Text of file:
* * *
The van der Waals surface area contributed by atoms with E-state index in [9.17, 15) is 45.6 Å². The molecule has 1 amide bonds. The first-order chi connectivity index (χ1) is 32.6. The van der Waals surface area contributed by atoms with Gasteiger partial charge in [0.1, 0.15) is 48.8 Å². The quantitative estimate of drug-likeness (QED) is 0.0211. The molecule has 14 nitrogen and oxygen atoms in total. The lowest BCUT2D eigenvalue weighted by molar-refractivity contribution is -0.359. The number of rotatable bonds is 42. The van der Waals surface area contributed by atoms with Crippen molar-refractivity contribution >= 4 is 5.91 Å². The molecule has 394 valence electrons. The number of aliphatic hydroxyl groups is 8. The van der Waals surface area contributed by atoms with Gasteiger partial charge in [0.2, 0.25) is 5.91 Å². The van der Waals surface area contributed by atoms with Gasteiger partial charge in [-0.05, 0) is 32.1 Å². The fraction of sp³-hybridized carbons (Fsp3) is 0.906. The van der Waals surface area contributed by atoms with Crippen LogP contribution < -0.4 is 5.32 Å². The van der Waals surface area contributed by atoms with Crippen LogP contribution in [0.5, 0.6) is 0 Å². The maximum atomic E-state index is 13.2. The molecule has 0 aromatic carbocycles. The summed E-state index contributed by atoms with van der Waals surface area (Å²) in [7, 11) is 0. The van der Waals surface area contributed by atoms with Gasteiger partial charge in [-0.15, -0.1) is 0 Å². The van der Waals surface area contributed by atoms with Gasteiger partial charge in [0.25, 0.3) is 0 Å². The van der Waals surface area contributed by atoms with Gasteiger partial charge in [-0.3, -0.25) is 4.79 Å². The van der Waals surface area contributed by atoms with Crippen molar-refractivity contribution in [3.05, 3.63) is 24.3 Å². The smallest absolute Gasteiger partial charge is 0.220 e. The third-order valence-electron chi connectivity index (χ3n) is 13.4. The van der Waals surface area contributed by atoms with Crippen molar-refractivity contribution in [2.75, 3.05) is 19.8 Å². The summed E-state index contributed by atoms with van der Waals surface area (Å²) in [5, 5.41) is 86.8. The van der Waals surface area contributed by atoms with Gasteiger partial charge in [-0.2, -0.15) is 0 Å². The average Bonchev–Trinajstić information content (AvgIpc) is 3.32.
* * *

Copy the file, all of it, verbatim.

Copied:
The van der Waals surface area contributed by atoms with E-state index in [9.17, 15) is 45.6 Å². The molecule has 1 amide bonds. The first-order chi connectivity index (χ1) is 32.6. The van der Waals surface area contributed by atoms with Gasteiger partial charge in [0.1, 0.15) is 48.8 Å². The quantitative estimate of drug-likeness (QED) is 0.0211. The molecule has 14 nitrogen and oxygen atoms in total. The lowest BCUT2D eigenvalue weighted by molar-refractivity contribution is -0.359. The number of rotatable bonds is 42. The van der Waals surface area contributed by atoms with Crippen molar-refractivity contribution >= 4 is 5.91 Å². The molecule has 394 valence electrons. The number of aliphatic hydroxyl groups is 8. The van der Waals surface area contributed by atoms with Gasteiger partial charge in [0.2, 0.25) is 5.91 Å². The van der Waals surface area contributed by atoms with Gasteiger partial charge in [-0.05, 0) is 32.1 Å². The fraction of sp³-hybridized carbons (Fsp3) is 0.906. The van der Waals surface area contributed by atoms with Crippen LogP contribution < -0.4 is 5.32 Å². The van der Waals surface area contributed by atoms with Crippen LogP contribution in [0.5, 0.6) is 0 Å². The maximum atomic E-state index is 13.2. The molecule has 0 aromatic carbocycles. The summed E-state index contributed by atoms with van der Waals surface area (Å²) in [7, 11) is 0. The van der Waals surface area contributed by atoms with Gasteiger partial charge in [-0.15, -0.1) is 0 Å². The van der Waals surface area contributed by atoms with Gasteiger partial charge in [0.25, 0.3) is 0 Å². The van der Waals surface area contributed by atoms with Gasteiger partial charge in [-0.3, -0.25) is 4.79 Å². The van der Waals surface area contributed by atoms with Crippen molar-refractivity contribution in [3.05, 3.63) is 24.3 Å². The smallest absolute Gasteiger partial charge is 0.220 e. The third-order valence-electron chi connectivity index (χ3n) is 13.4. The van der Waals surface area contributed by atoms with Crippen molar-refractivity contribution in [2.75, 3.05) is 19.8 Å². The summed E-state index contributed by atoms with van der Waals surface area (Å²) in [5, 5.41) is 86.8. The van der Waals surface area contributed by atoms with Gasteiger partial charge in [-0.2, -0.15) is 0 Å². The average Bonchev–Trinajstić information content (AvgIpc) is 3.32.